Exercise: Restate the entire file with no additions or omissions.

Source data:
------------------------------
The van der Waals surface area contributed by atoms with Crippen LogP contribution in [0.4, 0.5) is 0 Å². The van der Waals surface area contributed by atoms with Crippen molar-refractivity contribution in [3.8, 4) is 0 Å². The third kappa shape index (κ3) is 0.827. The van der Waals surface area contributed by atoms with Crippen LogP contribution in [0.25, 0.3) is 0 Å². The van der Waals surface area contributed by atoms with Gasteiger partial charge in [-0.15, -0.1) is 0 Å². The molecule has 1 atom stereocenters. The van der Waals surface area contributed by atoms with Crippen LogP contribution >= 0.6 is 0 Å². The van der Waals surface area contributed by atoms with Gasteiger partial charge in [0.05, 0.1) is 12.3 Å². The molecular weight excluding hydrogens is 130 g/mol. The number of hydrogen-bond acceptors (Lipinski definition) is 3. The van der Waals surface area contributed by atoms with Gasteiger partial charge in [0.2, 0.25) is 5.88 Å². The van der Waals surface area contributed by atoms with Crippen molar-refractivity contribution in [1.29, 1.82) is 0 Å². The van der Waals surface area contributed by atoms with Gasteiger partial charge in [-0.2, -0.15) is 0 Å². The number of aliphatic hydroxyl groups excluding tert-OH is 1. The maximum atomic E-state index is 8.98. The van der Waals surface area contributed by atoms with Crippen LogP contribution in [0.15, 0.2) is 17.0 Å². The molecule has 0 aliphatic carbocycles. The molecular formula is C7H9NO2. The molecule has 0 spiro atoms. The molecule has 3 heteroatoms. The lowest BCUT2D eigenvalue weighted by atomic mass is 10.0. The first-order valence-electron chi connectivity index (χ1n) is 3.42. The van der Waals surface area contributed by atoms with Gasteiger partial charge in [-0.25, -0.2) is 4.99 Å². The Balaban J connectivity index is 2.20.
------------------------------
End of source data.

The van der Waals surface area contributed by atoms with Crippen LogP contribution in [0.4, 0.5) is 0 Å². The van der Waals surface area contributed by atoms with Crippen molar-refractivity contribution in [3.8, 4) is 0 Å². The third kappa shape index (κ3) is 0.827. The van der Waals surface area contributed by atoms with Crippen LogP contribution in [0.25, 0.3) is 0 Å². The van der Waals surface area contributed by atoms with Gasteiger partial charge in [-0.15, -0.1) is 0 Å². The molecule has 1 atom stereocenters. The van der Waals surface area contributed by atoms with Crippen LogP contribution >= 0.6 is 0 Å². The van der Waals surface area contributed by atoms with Gasteiger partial charge in [0.05, 0.1) is 12.3 Å². The molecular weight excluding hydrogens is 130 g/mol. The number of hydrogen-bond acceptors (Lipinski definition) is 3. The van der Waals surface area contributed by atoms with Gasteiger partial charge in [0.2, 0.25) is 5.88 Å². The van der Waals surface area contributed by atoms with Crippen molar-refractivity contribution in [1.29, 1.82) is 0 Å². The van der Waals surface area contributed by atoms with Gasteiger partial charge in [-0.2, -0.15) is 0 Å². The number of aliphatic hydroxyl groups excluding tert-OH is 1. The maximum atomic E-state index is 8.98. The van der Waals surface area contributed by atoms with Crippen LogP contribution in [0.15, 0.2) is 17.0 Å². The molecule has 0 aliphatic carbocycles. The molecular formula is C7H9NO2. The molecule has 0 spiro atoms. The molecule has 3 heteroatoms. The lowest BCUT2D eigenvalue weighted by atomic mass is 10.0. The first-order valence-electron chi connectivity index (χ1n) is 3.42. The van der Waals surface area contributed by atoms with Gasteiger partial charge in [-0.25, -0.2) is 4.99 Å². The Balaban J connectivity index is 2.20.